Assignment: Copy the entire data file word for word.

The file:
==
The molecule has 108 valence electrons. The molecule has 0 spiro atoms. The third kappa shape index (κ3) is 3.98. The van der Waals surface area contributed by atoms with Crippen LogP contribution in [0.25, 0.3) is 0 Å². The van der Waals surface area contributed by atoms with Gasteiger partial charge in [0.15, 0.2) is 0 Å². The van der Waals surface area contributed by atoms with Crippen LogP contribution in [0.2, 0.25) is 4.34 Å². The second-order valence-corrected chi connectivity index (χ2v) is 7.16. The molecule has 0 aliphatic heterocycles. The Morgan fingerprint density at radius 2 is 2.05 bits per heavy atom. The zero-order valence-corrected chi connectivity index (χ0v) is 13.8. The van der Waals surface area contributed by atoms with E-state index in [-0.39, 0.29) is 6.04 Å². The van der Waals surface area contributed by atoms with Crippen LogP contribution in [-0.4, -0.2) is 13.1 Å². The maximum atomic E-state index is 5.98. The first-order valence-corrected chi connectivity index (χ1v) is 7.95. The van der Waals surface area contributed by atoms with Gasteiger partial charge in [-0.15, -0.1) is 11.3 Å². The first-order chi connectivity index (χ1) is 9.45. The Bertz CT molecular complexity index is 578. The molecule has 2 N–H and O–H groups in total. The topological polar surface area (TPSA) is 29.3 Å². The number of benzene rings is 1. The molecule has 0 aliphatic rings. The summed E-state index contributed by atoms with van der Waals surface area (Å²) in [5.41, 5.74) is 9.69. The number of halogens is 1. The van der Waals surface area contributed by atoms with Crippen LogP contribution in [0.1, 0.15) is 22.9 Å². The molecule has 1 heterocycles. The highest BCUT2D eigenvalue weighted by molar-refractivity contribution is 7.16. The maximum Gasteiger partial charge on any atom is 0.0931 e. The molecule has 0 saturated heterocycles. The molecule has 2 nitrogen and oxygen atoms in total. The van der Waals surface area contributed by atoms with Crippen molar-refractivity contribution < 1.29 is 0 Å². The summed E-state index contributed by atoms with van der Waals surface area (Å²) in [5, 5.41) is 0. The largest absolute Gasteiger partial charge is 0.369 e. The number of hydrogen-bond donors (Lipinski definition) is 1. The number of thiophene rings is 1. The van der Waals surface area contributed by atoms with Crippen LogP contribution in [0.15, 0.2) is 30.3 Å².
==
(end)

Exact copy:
The molecule has 108 valence electrons. The molecule has 0 spiro atoms. The third kappa shape index (κ3) is 3.98. The van der Waals surface area contributed by atoms with Crippen LogP contribution in [0.25, 0.3) is 0 Å². The van der Waals surface area contributed by atoms with Gasteiger partial charge in [0.15, 0.2) is 0 Å². The van der Waals surface area contributed by atoms with Crippen LogP contribution in [0.2, 0.25) is 4.34 Å². The second-order valence-corrected chi connectivity index (χ2v) is 7.16. The molecule has 0 aliphatic heterocycles. The Morgan fingerprint density at radius 2 is 2.05 bits per heavy atom. The zero-order valence-corrected chi connectivity index (χ0v) is 13.8. The van der Waals surface area contributed by atoms with E-state index in [-0.39, 0.29) is 6.04 Å². The van der Waals surface area contributed by atoms with Crippen LogP contribution in [-0.4, -0.2) is 13.1 Å². The maximum atomic E-state index is 5.98. The first-order valence-corrected chi connectivity index (χ1v) is 7.95. The van der Waals surface area contributed by atoms with Gasteiger partial charge in [-0.15, -0.1) is 11.3 Å². The first-order chi connectivity index (χ1) is 9.45. The Bertz CT molecular complexity index is 578. The molecule has 2 N–H and O–H groups in total. The topological polar surface area (TPSA) is 29.3 Å². The number of benzene rings is 1. The molecule has 0 aliphatic rings. The summed E-state index contributed by atoms with van der Waals surface area (Å²) in [5.41, 5.74) is 9.69. The number of halogens is 1. The van der Waals surface area contributed by atoms with Crippen LogP contribution in [0.1, 0.15) is 22.9 Å². The molecule has 1 heterocycles. The highest BCUT2D eigenvalue weighted by molar-refractivity contribution is 7.16. The maximum Gasteiger partial charge on any atom is 0.0931 e. The molecule has 0 saturated heterocycles. The molecule has 2 nitrogen and oxygen atoms in total. The van der Waals surface area contributed by atoms with Crippen molar-refractivity contribution < 1.29 is 0 Å². The summed E-state index contributed by atoms with van der Waals surface area (Å²) in [5, 5.41) is 0. The largest absolute Gasteiger partial charge is 0.369 e. The number of hydrogen-bond donors (Lipinski definition) is 1. The number of thiophene rings is 1. The van der Waals surface area contributed by atoms with Crippen LogP contribution in [0.15, 0.2) is 30.3 Å².